Housing Density and the Effect of Proximity to Public Open Space in Aberdeen, Scotland

By Dehring, Carolyn; Dunse, Neil | Real Estate Economics, Winter 2006 | Go to article overview

Housing Density and the Effect of Proximity to Public Open Space in Aberdeen, Scotland


Dehring, Carolyn, Dunse, Neil, Real Estate Economics


We consider whether public recreational open space is a substitute for private open space by testing whether price effects from proximity to an urban park are increasing in housing density. Aberdeen, Scotland features three owner-occupied residential property types: detached housing, nondetached housing and flats. We examine property sales within 800 m of five city parks. We find flat prices increase with additional proximity to parks, but there are generally no price effects from park proximity for lower density housing types. The results suggest that open space policy must consider the scale and density of surrounding urban development.

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Urban parks are local public goods in that they offer a commonality of use to multiple users at one time. In the United States, urban parks are financed with local tax revenues, unlike some state parks, which charge user fees for access. (1) The provision of recreational open space through taxation is likely to be more efficient locally than that for a larger population (state and national parks). Further, while it may be that the costs of excluding nonpayers from urban parks would be prohibitively expensive, local governments provide urban parks to improve the health and welfare of residents, both rich and poor. The U.S. Census Bureau estimates that local government expenditures on parks and recreation totaled $16,073 million for the fiscal year ending 1996.

Questions concerning the economic value of urban parks and open spaces have been addressed by economists using two broad methodological approaches: stated and revealed preference. The former approach relies on survey techniques to elicit individual preferences and values for environmental goods. The latter approach uses observed market choices that individuals make to reveal their underlying preferences and to estimate their values for goods and services (Freeman 1993). This latter approach enables the "price" of amenities for which markets do not exist, such as open spaces and urban parks, to be inferred from observing and analyzing the price of goods from which markets do exist, for example, housing.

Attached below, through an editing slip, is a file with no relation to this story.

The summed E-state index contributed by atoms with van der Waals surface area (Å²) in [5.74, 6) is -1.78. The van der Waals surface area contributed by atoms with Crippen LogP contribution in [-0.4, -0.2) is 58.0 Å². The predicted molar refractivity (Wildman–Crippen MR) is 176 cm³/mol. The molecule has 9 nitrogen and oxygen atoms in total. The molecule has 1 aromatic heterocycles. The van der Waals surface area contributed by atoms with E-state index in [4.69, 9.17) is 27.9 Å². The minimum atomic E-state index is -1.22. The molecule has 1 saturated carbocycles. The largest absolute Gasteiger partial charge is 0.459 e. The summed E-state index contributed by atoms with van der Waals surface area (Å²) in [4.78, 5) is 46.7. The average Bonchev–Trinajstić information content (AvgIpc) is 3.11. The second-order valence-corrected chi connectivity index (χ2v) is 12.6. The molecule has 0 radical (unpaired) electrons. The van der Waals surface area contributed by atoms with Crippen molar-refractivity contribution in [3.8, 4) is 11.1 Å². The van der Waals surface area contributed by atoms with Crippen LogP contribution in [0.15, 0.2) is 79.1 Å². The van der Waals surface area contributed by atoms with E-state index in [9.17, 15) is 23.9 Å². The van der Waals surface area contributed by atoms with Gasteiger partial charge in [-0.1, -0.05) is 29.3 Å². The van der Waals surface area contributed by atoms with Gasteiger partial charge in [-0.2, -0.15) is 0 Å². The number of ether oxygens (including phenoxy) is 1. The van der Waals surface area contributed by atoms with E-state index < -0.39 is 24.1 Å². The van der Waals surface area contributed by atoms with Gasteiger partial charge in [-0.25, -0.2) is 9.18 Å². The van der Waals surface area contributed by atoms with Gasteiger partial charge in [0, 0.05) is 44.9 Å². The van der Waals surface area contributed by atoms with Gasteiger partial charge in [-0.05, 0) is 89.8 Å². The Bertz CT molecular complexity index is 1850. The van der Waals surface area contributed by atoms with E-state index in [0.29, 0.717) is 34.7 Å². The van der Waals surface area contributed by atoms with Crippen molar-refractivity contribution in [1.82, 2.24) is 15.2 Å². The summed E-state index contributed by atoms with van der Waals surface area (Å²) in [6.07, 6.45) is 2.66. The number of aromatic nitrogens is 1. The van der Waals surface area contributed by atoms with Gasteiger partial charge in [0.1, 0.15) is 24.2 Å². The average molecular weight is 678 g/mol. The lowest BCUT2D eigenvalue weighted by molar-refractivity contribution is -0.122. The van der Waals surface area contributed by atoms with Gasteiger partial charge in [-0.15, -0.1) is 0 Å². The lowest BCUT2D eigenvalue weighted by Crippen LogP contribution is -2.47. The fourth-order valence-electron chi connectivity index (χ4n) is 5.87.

Contingent valuation is an example of a stated preference technique where individuals are asked their maximum willingness to pay for an environmental good or benefit. For example, what is the maximum amount visitors would be willing to pay for accessing open spaces or urban parks for recreational and educational purposes, when the alternative is to forgo access? Breffle, Morey and Lodder (1998) adopt this approach to estimate the value of preserving open space in an urban setting in the United States. Previously, the technique has been used to estimate the value of preserving agricultural land (Halstead 1984, Beasley, Workman and Williams 1986, Kline and Wichelns 1996). Kline and Wichelns (1996), for example, find high population and property values lead to greater support for the preservation of agricultural land across U.S. regions.

Hedonic pricing models are an example of a revealed preference method. The basic concept is that a property is a heterogeneous good consisting of a bundle of characteristics, each of which contributes to the sales price of the good. Characteristics may include the environmental attributes of the bundle, such as the amount of proximate green space or urban parks in the area. U.S. studies that have focused on the value of public open spaces include Weicher and Zerbst (1973), Correll, Lillydahl and Singell (1978), Epsey and Owusu-Edusei (2001) and Irwin (2002). Weicher and Zerbst's (1973) study of neighborhood parks and residential sale prices is the first serious econometric work in the area. They find positive price effects for properties adjacent to and facing a neighborhood park, but negative price effects for adjacent properties having an obstructed view of a park. Correll, Lillydahl and Singell (1978) examine the effect of greenbelt proximity on residential property prices in Boulder, Colorado. …

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